A conservative conversation about Lancaster County, Pennsylvania
City of Lancaster’s $760,000 ‘Park’ the Size of a Basketball Court Delayed; LNP is Deeply Concerned

City of Lancaster’s $760,000 ‘Park’ the Size of a Basketball Court Delayed; LNP is Deeply Concerned

By Trey 2,400 comments

Lancaster-blog is all in favor of more parks and greenspaces – the entire, brutalist-style former St. Joseph Hospital should be torn down and replaced with a park – but the small, unfinished park at West Lemon and North Market streets is a case study in government waste.

LNP just checked in on when the park in question will open – it’s November now – was once the site of three row homes at 31-35 W. Lemon Street.

The site is owned by the Lancaster city redevelopment authority, which bought two of the row homes in 2014 and used eminent domain in 2016 to acquire the third before razing all three, according to the local daily newspaper.

Source: LNP

But here’s the problem – the thing is about the size of a basketball court, but the whole thing has cost $760,000 in public money.

This is a site that will benefit almost no one, but costs more than three-quarters of a million dollars.

The LNP says that the city redevelopment authority “is covering the costs with money from repayments on loans the authority extended — using state grant funds — to help build the Lancaster Marriott at Penn Square. Additional funds come from loan repayments from the Press Building project.”

So it does, in a way, benefit the owners of the LNP and the crony convention center project – the whole story you can read about in this book – “Pressed: Public Money, Private Profit: A Cautionary Tale.”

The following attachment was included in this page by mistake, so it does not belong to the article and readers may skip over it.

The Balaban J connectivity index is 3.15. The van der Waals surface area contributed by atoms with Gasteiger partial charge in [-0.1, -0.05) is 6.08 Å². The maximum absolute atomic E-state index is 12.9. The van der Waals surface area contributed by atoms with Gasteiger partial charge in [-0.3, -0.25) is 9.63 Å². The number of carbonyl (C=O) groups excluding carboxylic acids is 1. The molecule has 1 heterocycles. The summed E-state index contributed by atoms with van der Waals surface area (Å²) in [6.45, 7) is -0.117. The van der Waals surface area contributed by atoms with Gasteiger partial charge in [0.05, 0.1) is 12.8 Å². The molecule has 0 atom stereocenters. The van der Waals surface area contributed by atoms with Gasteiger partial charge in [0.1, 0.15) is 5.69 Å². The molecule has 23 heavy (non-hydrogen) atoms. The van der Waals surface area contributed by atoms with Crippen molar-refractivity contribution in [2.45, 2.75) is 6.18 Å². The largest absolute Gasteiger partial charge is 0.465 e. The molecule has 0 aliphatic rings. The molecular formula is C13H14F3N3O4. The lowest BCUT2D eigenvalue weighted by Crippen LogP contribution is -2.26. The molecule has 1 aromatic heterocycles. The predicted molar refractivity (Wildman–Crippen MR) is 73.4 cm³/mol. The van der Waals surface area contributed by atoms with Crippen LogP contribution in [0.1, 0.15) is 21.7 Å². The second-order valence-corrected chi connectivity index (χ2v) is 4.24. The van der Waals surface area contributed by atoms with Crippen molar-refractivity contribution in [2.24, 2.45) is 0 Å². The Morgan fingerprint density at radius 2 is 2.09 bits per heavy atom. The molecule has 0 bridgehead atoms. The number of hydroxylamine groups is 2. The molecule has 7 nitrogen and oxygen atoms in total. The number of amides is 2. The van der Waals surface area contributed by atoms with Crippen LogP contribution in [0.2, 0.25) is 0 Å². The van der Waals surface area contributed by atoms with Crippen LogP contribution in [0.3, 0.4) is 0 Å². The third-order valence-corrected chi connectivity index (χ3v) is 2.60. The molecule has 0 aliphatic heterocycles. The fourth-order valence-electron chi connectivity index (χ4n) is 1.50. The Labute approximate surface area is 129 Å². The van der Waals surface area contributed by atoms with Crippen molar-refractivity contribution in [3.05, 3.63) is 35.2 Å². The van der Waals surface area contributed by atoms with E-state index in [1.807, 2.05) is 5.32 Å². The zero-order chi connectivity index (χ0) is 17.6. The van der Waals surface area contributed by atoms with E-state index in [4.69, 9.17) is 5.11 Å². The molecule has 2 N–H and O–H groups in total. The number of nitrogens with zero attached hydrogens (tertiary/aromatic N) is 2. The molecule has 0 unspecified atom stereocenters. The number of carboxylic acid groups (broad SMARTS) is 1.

Here’s a description of the book:

A former Lancaster County Commissioner, Dr. (Molly) Henderson’s book tells the story of the development, building, and financing of the Lancaster County Convention Center and Marriott Hotel in downtown Lancaster. The highly controversial “convention center project,” as it was known to those in Lancaster County (pop. 510,000), was originally proposed in 1999 as a $75 million “public-private” partnership. The project would include a publicly-owned convention center ($30 million) and a privately-owned hotel ($45 million).

By the time the convention center and hotel opened in 2009, the project’s cost had ballooned to more than $170 million, with more than 90% of the total cost of both the convention center and hotel borne by Pennsylvania taxpayers. At the time of publication of Pressed, the private sponsors of the project — the county’s biggest industrialist and monopoly newspaper — proposed, and had approved, another $25 million in additional public funds for the project. This makes it the most expensive capital project in Lancaster County history.

The private owners of the hotel, because of close relationships with local and state lawmakers and officials, were also able to avoid paying property taxes on their Marriott Hotel, located on the site of a former national historic landmark building. That building, the Watt & Shand department store building (1895), was demolished to build the 300-room Marriott hotel. Several historical buildings, including the former home and business of Thaddeus Stevens, the great Civil War-era Congressman, were destroyed or partially torn-down in the development of the hotel-convention center project.

The Watt & Shand was removed from the National Register of Historic Places as a result the developers’ demolition of everything except part of the façade. Pressed tells the story of how the convention center and hotel went from $75 million to nearly $200 million, and how the cost of building the project shifted from a private-public split, to the public paying for almost the entire thing. The story is told from the vantage of someone, Commissioner Molly Henderson, who was there, as a sitting commissioner, who tried to stop the ill-conceived, risk-heavy, taxpayer-funded project before it was built.Henderson paid a price for her opposition.

So that’s nearly a million dollars, all benefitting the same crony capitalist developers and project that already cost taxpayers more than $200 million.

That wasn’t included in the LNP story today.